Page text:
For each protein, fold change (FC) ratios (mean CMT1A/mean WT) greater than 2 or less than 0.5 were designated to consider a protein over or under-expressed, respectively. The majority of affected proteins were overexpressed in CMT1A in comparison to the WT group, with 99 proteins upregulated in CMT1A (FC > 2), whereas only 7 proteins were downregulated in CMT1A (FC < 0.5) as compared to WT rats (Figure 2B). These results were visualized using the heat map (Figure 3) that orders data with similar profiles into cluster rows and columns so that patterns among the data can be more easily observed.

Figure 3:
Heat map of CMT1A versus WT (compa1).Hierarchical clustering of differentially expressed proteins in the two groups WT and CMT1A. Each column in the heat map represents a sample (rat), and each row represents a protein expression level. Proteins are grouped by hierarchical clustering based on their expression patterns. A color scale was used to aid the visualization: in CMT1A vs. WT groups, overexpressed proteins in red and under-expressed proteins in purple. compa1: Comparison between CMT1A and WT rats at 3 months old. CMT1A: Charcot-Marie-Tooth-1A; WT: wild-type.

STRING analysis was employed to check for protein-protein interactions (PPI) of the 153 significantly different proteins found in compa1 (Figure 4). As many proteins have more than one function, STRING bioinformatics tool was used to get a more detailed, yet simplified view of PPI. As expected, this network demonstrated significantly more interactions than would be expected among a random set of proteins (PPI enrichment P-value < 0.001). Using clustering techniques, similar proteins were indicated by the same color. Each colored node represents a protein, i.e. all the transcripts produced by a single, protein-coding gene locus. Therefore, splice isoforms or post-translational modifications were collapsed, resulting in a final 143 nodes.

Figure 4:
Protein network data of compa1 by STRING database (Rattus norvegicus).Analysis of protein-protein interactions (PPI) of 153 significantly different proteins in compa1 study (CMT1A vs. WT). Nodes represent individual proteins, edges represent protein-protein associations. Average local Markov clustering coefficient = 0.505. Dotted lines represent edges between clusters. The thickness of the line is proportional to the edge confidence. Each color represents a cluster of proteins. There are 37 clusters based on enrichment pathways. Each cluster, created by Markov Clustering (MCL), corresponds to a group of enrichment pathways such as Gene Ontology, Kyoto encyclopedia of genes and genomes (KEGG), or Reactome. compa1: comparison between CMT1A and WT rats at 3 months old. CMT1A: Charcot-Marie-Tooth-1A; WT: wild-type.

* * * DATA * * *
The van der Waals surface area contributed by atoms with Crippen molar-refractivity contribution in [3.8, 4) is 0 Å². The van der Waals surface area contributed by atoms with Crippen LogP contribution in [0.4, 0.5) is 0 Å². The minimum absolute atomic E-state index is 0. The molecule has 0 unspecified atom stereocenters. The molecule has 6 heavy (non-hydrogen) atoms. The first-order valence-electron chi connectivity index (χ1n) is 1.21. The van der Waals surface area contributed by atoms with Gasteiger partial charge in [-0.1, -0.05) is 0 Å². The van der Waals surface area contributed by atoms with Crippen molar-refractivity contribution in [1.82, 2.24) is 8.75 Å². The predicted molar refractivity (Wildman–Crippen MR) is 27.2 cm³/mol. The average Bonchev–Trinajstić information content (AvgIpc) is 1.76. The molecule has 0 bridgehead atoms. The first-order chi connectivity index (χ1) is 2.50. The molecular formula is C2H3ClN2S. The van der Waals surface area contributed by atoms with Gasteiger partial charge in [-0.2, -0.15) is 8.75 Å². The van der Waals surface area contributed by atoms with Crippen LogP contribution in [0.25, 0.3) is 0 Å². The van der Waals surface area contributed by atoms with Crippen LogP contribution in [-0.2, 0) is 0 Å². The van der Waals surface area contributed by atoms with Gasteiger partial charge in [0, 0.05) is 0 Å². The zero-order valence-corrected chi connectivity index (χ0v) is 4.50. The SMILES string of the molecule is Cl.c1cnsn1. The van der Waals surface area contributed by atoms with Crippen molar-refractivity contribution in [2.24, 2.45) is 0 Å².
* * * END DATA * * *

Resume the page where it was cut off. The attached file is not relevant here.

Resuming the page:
To facilitate the analysis of such a large data set, differentially expressed proteins were categorized using Gene Ontology Biological Process (GO-BP) terms and functional enrichment analysis performed with DAVID® software. Ninety-eight GO-BP terms were identified as enriched (P < 0.05). These terms were manually grouped into 14 “families” based on similarity (Figure 5). Some of the proteins were involved in multiple processes and were therefore assigned to more than one BP group. Regarding CMT1A physiopathology, several BP terms that emerged from this analysis would be relevant to the disease process, including neurogenesis, gliogenesis, protein folding, cell projection and cytoskeleton organization, metabolic processes, wound healing, and regeneration. Although not the largest in terms of the number of proteins, we also noted with particular interest the category of response to oxidative stress.

Figure 5:
Pie chart of dysregulated proteins in CMT1A versus WT (compa1) annotated to Gene Ontology-Biological Process (GO-BP) terms.Each “family” term includes both up- and down-regulated irredundant proteins. compa1: comparison between CMT1A and WT rats at 3 months old. CMT1A: Charcot-Marie-Tooth-1A; WT: wild-type.